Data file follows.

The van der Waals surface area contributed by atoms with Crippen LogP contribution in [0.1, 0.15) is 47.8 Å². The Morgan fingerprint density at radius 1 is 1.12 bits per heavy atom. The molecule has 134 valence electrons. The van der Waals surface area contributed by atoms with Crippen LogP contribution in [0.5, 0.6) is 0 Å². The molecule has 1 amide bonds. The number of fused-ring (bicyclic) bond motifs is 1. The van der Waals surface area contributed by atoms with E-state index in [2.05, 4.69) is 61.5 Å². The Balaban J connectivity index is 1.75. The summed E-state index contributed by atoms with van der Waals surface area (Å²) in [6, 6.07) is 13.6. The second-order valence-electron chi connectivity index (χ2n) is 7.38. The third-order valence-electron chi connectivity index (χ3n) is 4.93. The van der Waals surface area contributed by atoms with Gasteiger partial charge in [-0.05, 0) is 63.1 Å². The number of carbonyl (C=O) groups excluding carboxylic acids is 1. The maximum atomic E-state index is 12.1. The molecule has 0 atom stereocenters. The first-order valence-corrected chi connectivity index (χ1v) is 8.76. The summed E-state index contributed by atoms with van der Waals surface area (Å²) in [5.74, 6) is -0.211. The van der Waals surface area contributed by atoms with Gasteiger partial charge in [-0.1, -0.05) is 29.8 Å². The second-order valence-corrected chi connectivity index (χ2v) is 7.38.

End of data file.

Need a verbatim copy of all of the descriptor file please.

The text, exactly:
The van der Waals surface area contributed by atoms with Crippen LogP contribution in [0.1, 0.15) is 47.8 Å². The Morgan fingerprint density at radius 1 is 1.12 bits per heavy atom. The molecule has 134 valence electrons. The van der Waals surface area contributed by atoms with Crippen LogP contribution in [0.5, 0.6) is 0 Å². The molecule has 1 amide bonds. The number of fused-ring (bicyclic) bond motifs is 1. The van der Waals surface area contributed by atoms with E-state index in [2.05, 4.69) is 61.5 Å². The Balaban J connectivity index is 1.75. The summed E-state index contributed by atoms with van der Waals surface area (Å²) in [6, 6.07) is 13.6. The second-order valence-electron chi connectivity index (χ2n) is 7.38. The third-order valence-electron chi connectivity index (χ3n) is 4.93. The van der Waals surface area contributed by atoms with Gasteiger partial charge in [-0.05, 0) is 63.1 Å². The number of carbonyl (C=O) groups excluding carboxylic acids is 1. The maximum atomic E-state index is 12.1. The molecule has 0 atom stereocenters. The first-order valence-corrected chi connectivity index (χ1v) is 8.76. The summed E-state index contributed by atoms with van der Waals surface area (Å²) in [5.74, 6) is -0.211. The van der Waals surface area contributed by atoms with Gasteiger partial charge in [-0.1, -0.05) is 29.8 Å². The second-order valence-corrected chi connectivity index (χ2v) is 7.38.